A viewer could wander at random through Sarah R. Bloom’s DaVinci Art Alliance photography exhibit, The Impermanence of Being, drifting toward the most compelling images. But then she’d miss the thoughtfully curated arc of 39 self-portraits telling the story of a woman sinking, struggling, and surfacing as she contends with her own fragility and that of the broken world.
Like Rebecca Bunting, the Philadelphia photographer who drowned on June 2, 2018, while shooting inside a storm drain near Roosevelt Boulevard, Bloom favors abandoned locales, shooting in a Pittsburgh factory, a Detroit apartment, or a Pennsylvania motel cabin.
But unlike Bunting and other “urbex” (urban exploration) photographers, Bloom uses these vacant, deteriorating settings as the backdrop for self-portraits. Her photos, usually nude, highlight the distinctions between human and architectural form as well as the evanescence they share.
Shot in natural light with a digital camera and an interval timer, Bloom’s tableaux of shredded wallpaper, cracked flooring, and once-grand inns gone literally to seed remind us that everything — including the human body — alters, ages, and crumbles in the end.
By placing herself in the pictures, whether in a posture of repose or apparent anguish, face averted from the viewer or gazing point-blank, Bloom underscores the inevitability of change. Depending on one’s outlook, that can be a source of comfort or existential torment: this, too, shall pass.
Bloom’s titles are worth noting, as they often provide a dose of commentary or context for the images. Apart of Things, the first photograph, intends its pun. At first, it’s hard to locate the human figure curled in a fetal position on a floor patterned with tile and shadows. Bars of dark and light section Bloom’s back in a kind of camouflage, making her a part of the space, an abandoned New York resort. At the same time, she is alien — a solitary, naked human on a ballroom floor long after the music has ceased.
Her artist statement outlines how the photographs “explore my personal struggles with middle age, depression and what I have come to call a ‘life unexpected’ … In the 12 years since I began [shooting self-portraits], there has been the newlywed stage and then end of a marriage, a teenage girl raised, hope restored, and hope lost.”
Bloom’s stance in the photographs often semaphores despair. She doubles over at the waist, hair disheveled and shielding her face, one hand cradling her head or an arm wrapped around her body as if trying to hold herself together. When clothed, she wears a white slip or nightgown — gossamer garments easily ripped or shed.
In only one image, #11, Moment of Impact, does she face the camera head-on. And it is a startling moment—the artist crouching barefoot in an abandoned house somewhere in Pennsylvania, light from a casement window patching her face, gaze direct and impassive. The moment captures an inner grit in spite of it all.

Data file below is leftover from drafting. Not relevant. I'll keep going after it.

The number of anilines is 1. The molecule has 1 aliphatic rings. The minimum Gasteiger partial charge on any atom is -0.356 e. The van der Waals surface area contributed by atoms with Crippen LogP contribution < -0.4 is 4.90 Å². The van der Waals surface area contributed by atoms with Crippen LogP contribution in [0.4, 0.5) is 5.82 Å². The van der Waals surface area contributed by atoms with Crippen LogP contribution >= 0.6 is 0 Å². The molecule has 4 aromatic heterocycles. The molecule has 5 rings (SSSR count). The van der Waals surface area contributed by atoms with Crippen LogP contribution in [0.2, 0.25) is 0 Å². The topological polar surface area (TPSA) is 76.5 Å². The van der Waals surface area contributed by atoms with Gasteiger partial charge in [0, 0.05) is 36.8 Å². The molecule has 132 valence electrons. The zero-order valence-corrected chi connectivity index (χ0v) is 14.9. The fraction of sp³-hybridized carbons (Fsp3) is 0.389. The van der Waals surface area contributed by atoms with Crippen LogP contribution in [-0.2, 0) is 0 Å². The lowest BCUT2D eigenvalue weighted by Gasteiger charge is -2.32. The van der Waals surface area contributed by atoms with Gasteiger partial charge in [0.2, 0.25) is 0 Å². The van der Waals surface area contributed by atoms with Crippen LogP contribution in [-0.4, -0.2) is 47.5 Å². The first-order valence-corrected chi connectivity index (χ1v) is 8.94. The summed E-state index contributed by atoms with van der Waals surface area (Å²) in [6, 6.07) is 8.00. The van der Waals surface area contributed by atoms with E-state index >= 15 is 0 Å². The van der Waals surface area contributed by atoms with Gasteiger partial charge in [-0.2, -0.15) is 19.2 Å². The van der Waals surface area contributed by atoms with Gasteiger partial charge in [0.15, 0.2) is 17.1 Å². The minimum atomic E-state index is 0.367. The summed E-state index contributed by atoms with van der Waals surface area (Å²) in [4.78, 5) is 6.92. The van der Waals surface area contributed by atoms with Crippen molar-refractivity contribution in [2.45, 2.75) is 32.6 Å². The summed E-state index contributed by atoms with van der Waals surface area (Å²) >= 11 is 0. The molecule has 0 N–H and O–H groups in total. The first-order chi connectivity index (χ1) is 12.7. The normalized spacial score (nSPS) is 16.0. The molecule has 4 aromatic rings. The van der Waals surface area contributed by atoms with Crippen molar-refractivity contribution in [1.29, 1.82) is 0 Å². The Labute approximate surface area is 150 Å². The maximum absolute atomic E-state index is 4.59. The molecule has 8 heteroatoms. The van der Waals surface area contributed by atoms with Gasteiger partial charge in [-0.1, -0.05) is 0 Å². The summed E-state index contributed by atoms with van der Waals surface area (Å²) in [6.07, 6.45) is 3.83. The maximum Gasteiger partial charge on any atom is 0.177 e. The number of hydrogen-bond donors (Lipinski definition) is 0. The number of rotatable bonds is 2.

But the very next picture is another plummet (or near-plummet) into anguish; Bloom shoots herself from behind, leaning over a balcony toward the street below. Though the image is titled Leap and the Net will Appear, the photograph — even if meant as metaphor for the risky leaps that life sometimes demands — stirs up more anxiety than faith.
Indeed, Bloom did not jump — at least, not literally — because there are two dozen more photographs. She is ensnared in branches outside a Pennsylvania house or nearly buried under ropes of dead wire in an abandoned school.
In one, she kneels at the keyboard of a no-longer-grand piano, hands on the broken keys. If she could coax sound, it would be a groan.
Lost or found?
The most haunting images were shot at abandoned psychiatric institutions in Pennsylvania, New Jersey, and New York (nameless and in unspecified locales, like all Bloom’s settings). It’s easy to imagine the women who were — unlike Bloom — not there by their own volition and not free to leave. In Screaming in Place, she kneels on a filthy mattress on a littered floor, face contorted into a howl.
Signs of decay are everywhere: windows stained sulfurous yellow, a rusted Valvoline oil drum, a radial of shattered glass, the grimed bottom of a swimming pool, a carpet of ivy in a graffiti-streaked abandoned mill.
Yet these are not the grunge-meets-glamour shots that fill fashion magazines, in which the squalor of the setting highlights the lushness of the clothes. In Bloom’s portraits, she is as naked as her surroundings, vulnerable to the elements of weather, time, sorrow, and abandonment.
And yet. A few of the final images hold notes of redemption. There is only one, Transmogrification, in which she appears to be smiling; it’s hard to tell because of a blinding spot of light, but her face is tilted up instead of down, and she’s sitting on a chair, not the filthy factory floor. There’s a suitcase at her feet, as if to say there is journeying yet to come.
Image #39, the last in the show, is enigmatically titled When You See Me Again It Won't Be Me. This time, Bloom’s setting is a bar, with black quilted-leather stools and faded red fabric swagging overhead.
She is the sole customer, perched on a stool, head turned as if waiting for someone to arrive, or perhaps watching them leave. Yet she seems content in her solitude, at peace with her transient presence in this place (the bar, the world) where no one stays forever.
What, When, Where
The Impermanence of Being. By Sarah R. Bloom. Through June 17, 2018, at the Da Vinci Art Alliance, 704 Catharine Street, Philadelphia, (215) 550-1446 or davinciartalliance.org.